GVSHP Report: Reform the Landmarking Process To Better Protect Our City’s History
We are proud to share with you a report GVSHP has commissioned which examines some flaws in New York City’s landmarking system, and urges that changes be made to better protect historic structures.
The report can be viewed here. It looks at the practices of the prior administration regarding the timing of landmarking properties and the notification given to developers and owners that the Landmarks Preservation Commission was considering landmarking their properties, well before taking any action to protect them.
What the report found is that while by far most property owners are responsible, some bad actors are primarily concerned with preventing their properties from being landmarked, and use the long advance warning given to them by the Landmarks Preservation Commission to destroy or compromise their historic properties before landmark designation takes place. As a result, sites designed by great architects like Frank Lloyd Wright and Morris Lapidus, as well as other prominent and less well-known structures throughout our city, have been destroyed or altered before landmark designation could take effect.
This problem can easily be addressed. Current law requires that property owners be notified in advance of any vote by the Landmarks Preservation Commission to calendar their building for potential landmark status -- a step which simply means that the building is being formally considered for landmark designation and will come before the Commission for a public hearing before any decision is made. Calendaring gives the commission a 40-day buffer within which they can chose to designate a property before demolition or alteration permits can be granted. This ensures that a property owner is made aware in advance of their property being considered for landmark designation, so they or any member of the public have the opportunity to provide information or comment to the Landmarks Preservation Commission before any decision is made, while also ensuring that the Commission can move to landmark a property before it can be demolished or compromised.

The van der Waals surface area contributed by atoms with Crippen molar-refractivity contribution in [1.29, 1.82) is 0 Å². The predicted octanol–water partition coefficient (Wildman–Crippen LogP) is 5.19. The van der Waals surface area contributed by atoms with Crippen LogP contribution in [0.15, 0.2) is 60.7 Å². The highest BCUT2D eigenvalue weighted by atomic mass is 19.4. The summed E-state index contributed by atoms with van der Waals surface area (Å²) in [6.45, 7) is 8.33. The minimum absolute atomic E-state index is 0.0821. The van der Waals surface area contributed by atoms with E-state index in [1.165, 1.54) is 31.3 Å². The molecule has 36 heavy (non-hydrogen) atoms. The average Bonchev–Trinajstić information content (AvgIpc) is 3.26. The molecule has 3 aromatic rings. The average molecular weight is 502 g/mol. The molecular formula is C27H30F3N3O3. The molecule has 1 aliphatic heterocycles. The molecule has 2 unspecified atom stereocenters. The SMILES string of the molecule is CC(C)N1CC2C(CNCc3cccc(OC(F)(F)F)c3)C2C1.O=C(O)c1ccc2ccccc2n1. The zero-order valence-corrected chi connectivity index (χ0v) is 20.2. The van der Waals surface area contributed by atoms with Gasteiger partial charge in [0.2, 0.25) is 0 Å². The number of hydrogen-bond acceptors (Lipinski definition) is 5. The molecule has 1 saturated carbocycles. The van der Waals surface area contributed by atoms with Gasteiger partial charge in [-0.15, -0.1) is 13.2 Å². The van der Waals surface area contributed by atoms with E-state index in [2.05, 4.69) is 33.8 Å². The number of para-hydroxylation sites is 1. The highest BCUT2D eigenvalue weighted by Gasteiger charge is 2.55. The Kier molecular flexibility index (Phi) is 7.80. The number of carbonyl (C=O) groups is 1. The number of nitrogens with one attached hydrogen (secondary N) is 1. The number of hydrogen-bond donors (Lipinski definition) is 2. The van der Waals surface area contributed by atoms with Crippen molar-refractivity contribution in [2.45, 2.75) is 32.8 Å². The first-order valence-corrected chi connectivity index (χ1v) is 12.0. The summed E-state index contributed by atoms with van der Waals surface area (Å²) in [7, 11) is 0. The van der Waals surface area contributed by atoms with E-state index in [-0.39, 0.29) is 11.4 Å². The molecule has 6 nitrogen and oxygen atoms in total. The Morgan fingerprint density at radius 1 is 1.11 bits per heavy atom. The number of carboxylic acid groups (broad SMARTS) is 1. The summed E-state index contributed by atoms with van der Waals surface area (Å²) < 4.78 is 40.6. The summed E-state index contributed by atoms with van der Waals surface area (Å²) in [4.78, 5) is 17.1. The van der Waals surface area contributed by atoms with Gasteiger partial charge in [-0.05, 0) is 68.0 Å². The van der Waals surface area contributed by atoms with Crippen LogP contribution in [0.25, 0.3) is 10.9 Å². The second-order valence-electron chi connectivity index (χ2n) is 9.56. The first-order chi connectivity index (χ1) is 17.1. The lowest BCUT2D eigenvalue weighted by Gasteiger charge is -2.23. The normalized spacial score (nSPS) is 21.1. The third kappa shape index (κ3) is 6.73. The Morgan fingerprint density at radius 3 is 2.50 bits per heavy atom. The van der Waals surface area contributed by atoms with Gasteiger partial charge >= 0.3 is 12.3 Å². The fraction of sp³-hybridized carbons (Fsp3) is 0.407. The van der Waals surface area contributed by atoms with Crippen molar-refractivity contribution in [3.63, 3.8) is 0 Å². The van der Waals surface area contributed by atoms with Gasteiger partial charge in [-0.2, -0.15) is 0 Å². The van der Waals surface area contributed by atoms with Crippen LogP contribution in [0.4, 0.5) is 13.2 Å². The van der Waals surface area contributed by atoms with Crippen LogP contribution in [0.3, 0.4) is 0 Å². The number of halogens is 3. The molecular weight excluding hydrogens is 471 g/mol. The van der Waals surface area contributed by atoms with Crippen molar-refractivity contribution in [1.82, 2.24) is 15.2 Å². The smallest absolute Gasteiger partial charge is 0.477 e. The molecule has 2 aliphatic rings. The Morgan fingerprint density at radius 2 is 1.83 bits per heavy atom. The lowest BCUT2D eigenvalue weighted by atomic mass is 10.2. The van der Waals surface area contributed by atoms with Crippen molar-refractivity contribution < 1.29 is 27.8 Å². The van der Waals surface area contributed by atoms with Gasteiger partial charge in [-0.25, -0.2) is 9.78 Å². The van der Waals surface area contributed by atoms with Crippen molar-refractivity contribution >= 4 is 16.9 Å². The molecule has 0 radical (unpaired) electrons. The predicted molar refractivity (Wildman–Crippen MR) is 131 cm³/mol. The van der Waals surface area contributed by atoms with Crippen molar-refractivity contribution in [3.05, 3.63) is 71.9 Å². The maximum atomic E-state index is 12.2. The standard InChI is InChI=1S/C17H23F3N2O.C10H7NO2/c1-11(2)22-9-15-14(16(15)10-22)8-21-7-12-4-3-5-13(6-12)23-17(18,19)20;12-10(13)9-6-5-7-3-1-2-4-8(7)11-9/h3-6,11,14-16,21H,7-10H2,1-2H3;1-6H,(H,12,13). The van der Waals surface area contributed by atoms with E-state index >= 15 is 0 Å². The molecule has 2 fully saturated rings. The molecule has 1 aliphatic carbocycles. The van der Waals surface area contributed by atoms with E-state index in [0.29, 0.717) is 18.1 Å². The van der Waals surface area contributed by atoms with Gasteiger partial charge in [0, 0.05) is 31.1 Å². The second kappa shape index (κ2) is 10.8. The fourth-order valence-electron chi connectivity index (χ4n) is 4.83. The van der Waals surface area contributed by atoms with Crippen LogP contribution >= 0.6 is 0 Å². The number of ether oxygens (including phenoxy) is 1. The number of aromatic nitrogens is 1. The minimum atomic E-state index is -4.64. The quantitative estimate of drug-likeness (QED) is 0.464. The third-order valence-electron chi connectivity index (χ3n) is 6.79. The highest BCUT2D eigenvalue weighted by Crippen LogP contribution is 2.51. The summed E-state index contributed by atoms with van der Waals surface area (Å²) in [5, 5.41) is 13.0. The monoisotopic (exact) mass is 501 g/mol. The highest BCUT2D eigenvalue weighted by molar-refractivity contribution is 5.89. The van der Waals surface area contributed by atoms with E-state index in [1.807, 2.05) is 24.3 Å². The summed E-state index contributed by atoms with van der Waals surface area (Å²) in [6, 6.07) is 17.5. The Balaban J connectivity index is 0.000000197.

However, in recent years the Commission has begun the practice of letting property owners know that they are even thinking about considering their properties for potential designation weeks or months before any calendaring vote, thus giving bad actors advance warning to seek and secure demolition or alteration permits before the Commission can take action to protect the building. This extra-legal process, as well as the Commission's sometimes slow pace in designating buildings or districts once calendared, has allowed many historic properties being considered for landmark designation to be compromised or lost.
We hope the new chair of the Landmarks Preservation Commission and our new mayor will consider a more careful approach. Property owners must by law be notified of any potential action under consideration by the Commission, and certainly should be. But the current practices of the Commission, which go well beyond this, give bad actors too much opportunity to get around the law and subvert the landmarking process.
HOW TO HELP:
Read more about GVSHP’s report in The Real Deal and DNAinfo.